Being someone who actually makes things for a living can be an incredibly rewarding career, and working in CNC brings many things together that so many people find appealing. You’re working with your hands, day in and day out, machining new items out of solid metal, steel, alloys, and wood. You’re applying real-world math and science principles in order to create precision-crafted items that have to pass the most stringent quality control tests. You’re working with high-end modern machinery.
Put all of these things together and if they sound appealing to you then life in a CNC machining and turning shop might be just the career you’re looking for. So, what’s it going to be? CNC Operator or CNC Programmer?
A CNC operator can get his or her start in a variety of ways. Some of the more common include apprenticeships and on the job training. Others choose to go the classroom route and earn associate degrees in community colleges or certifications from vocational technology schools.
Regardless, the CNC Operator must have a good understanding of math, blueprint reading, and other applications technologies. Obviously, extended training in CNC machine operation, setup, and safety are required as well.
To enhance their knowledge and set the stage for future earnings advancement and promotion, CNC Operators may choose to learn various CAD, computer aided manufacturing, and other computer programming technologies. This enhanced computer training will set the stage for programming CNC lathe, milling, and turning machines further down the road.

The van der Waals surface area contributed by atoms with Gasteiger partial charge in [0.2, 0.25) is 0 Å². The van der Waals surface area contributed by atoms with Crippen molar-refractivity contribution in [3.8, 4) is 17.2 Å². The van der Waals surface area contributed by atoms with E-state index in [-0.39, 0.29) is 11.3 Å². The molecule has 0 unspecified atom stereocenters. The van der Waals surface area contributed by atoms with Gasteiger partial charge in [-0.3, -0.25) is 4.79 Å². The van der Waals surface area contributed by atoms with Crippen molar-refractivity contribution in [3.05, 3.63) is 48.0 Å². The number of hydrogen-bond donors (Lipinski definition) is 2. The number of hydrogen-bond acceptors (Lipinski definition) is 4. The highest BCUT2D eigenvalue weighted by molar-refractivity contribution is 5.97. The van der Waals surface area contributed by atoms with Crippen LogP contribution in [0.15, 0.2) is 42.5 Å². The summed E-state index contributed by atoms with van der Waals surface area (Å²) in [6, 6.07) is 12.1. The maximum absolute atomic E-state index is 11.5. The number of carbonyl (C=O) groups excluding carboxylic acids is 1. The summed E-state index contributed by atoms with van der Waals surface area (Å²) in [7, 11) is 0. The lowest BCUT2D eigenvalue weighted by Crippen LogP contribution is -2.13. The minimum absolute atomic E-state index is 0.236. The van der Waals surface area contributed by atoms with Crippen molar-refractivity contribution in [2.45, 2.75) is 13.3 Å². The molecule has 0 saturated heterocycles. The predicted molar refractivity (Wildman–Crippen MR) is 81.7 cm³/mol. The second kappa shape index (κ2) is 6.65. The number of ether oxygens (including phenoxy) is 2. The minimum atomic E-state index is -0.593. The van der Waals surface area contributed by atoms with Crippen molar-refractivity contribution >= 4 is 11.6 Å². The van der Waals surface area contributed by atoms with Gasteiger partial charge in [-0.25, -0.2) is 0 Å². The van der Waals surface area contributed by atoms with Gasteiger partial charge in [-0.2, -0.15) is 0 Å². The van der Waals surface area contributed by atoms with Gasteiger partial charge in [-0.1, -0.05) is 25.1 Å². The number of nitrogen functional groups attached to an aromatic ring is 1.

Training to be a CNC Operator can take time. Associate degree programs can take 2 or more years to complete and a CNC apprenticeship can be upwards of 4 years. In most apprenticeship programs, however, the apprentice operator is an employee of the company that is training them.
CNC Programmers are responsible for giving the CNC machine its instructions. They use blueprints as well as computer based drafting and design programs to tell the CNC machine exactly what to cut, where to cut, and at what angle.
The CNC Programmer can be trained through on the job training as well as an apprenticeship program. However, a 2 year degree can be helpful in various industries.
Those that excel as CNC Programmers are highly detail oriented and are generally considered to be mechanically inclined. Skills in math, reading drawings, and a basic understanding of computer technologies will always set a CNC Programmer up for success.
Which Path Will You Take?
While it is possible for someone to go straight into CNC programming, it is not uncommon for a programmer to have gotten their start as a CNC operator. The skills they learn as an operator give them a very good understanding of the machine when it comes time to program a set of instructions for a new piece.
Regardless of the path, however, the pride of seeing a shop full of high quality, high precision CNC machined pieces ready for delivery to the customer is always a part of the end of every day.